Monday, April 5, 2010

IPAD –Transforming E-Learning One App at a Time?

It is never easy to jump into the iPad discussion as there is so much noise and hype out there. But since many are anticipating that the sales for iPad will rival those of the revolutionary iPhone it is very tempting to make some preliminary judgments. As many of the pundits have already said –in the near term the most popular uses for the very attractive sleek electronic package, with its ever so bright 9 ½ inch screen is for reading magazines and newspapers and playing the thousands of games and other entertaining activities that will multiply in coming years as more software developers devote their energies to designing the next coolest app.

But I am seriously wondering whether the next big use for the iPad (a killer app no less) will be to transform e-learning. The breakthrough will come if someone was to develop an LMS app as Joshua Kim speculates in his interesting blog. Kim maybe right that if that were to happen we would see an incredible growth in online learning. Currently, as Kim points out, copyright laws and some odd higher education policies prevent us from going in this direction. But there is no insuperable reason why they cannot change and we could see a content rich organization (we can think of any number from the New York Times, Pearson or Harvard University) allow students to download and sync content in much the same way we can using any newspaper app available on the iPhone. Think of the customization for individual learners as students with differing learning needs can choose from a menu of content options—videos, articles, chapters from books with some marked premium content for those that are able to pay more for the opportunity to explore a concept in more depth.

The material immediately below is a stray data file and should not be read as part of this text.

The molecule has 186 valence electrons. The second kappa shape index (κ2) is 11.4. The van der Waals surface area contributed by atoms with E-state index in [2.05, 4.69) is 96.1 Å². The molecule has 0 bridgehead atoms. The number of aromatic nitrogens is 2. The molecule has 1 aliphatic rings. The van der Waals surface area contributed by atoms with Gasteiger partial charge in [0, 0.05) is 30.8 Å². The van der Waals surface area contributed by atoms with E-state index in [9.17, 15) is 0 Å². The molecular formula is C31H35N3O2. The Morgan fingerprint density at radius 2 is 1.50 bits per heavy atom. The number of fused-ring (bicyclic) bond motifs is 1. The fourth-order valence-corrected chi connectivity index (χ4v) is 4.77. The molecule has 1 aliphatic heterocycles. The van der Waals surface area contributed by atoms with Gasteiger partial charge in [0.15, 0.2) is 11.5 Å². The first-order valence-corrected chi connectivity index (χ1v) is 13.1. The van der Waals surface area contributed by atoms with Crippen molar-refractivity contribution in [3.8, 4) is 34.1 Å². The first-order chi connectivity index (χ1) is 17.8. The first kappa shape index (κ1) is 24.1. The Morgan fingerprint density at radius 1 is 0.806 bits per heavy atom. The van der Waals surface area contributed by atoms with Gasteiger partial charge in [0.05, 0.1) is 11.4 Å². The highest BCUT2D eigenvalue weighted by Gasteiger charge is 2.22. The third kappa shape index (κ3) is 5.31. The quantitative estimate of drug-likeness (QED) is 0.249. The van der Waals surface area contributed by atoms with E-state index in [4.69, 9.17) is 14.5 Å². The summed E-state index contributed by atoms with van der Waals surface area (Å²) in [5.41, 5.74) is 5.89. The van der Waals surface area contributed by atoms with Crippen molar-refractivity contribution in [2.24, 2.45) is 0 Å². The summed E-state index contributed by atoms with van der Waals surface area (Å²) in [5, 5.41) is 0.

Think of the iPad as a device that you can learn from more easily from where broadband connections do not exist. Although missing a camera –the device does possess a microphone and speakers and can connect with the Internet through Skype. With not much effort we could figure out a way to have the best professors in the world deliver their lectures assisted by teams of volunteer mentors (think about the hundreds of thousands of people who play chess or scrabble online) who could provide assistance to students who are wrestling with problems. Learning organizations of all types –from tiny schools through colleges and universities to large corporations could scale up in massive ways. Some institutions might empower tutors trained in the uses of the LMS to provide personal services to students –who could diagnose student learning challenges. Others would begin to automate far more functions such as providing provide short tutorials in the form of videos that explain difficult concepts in more detail than would otherwise be available currently. The key to the puzzle of figuring out how the world of open learning squares with the current higher education system would be over—learning would be open everywhere and there would be no more barriers to higher education other than the will to learn. A utopian dream may not be that far away..

1 comment:

  1. Thanks - this is the most enlightening analysis I have read concerning this technology!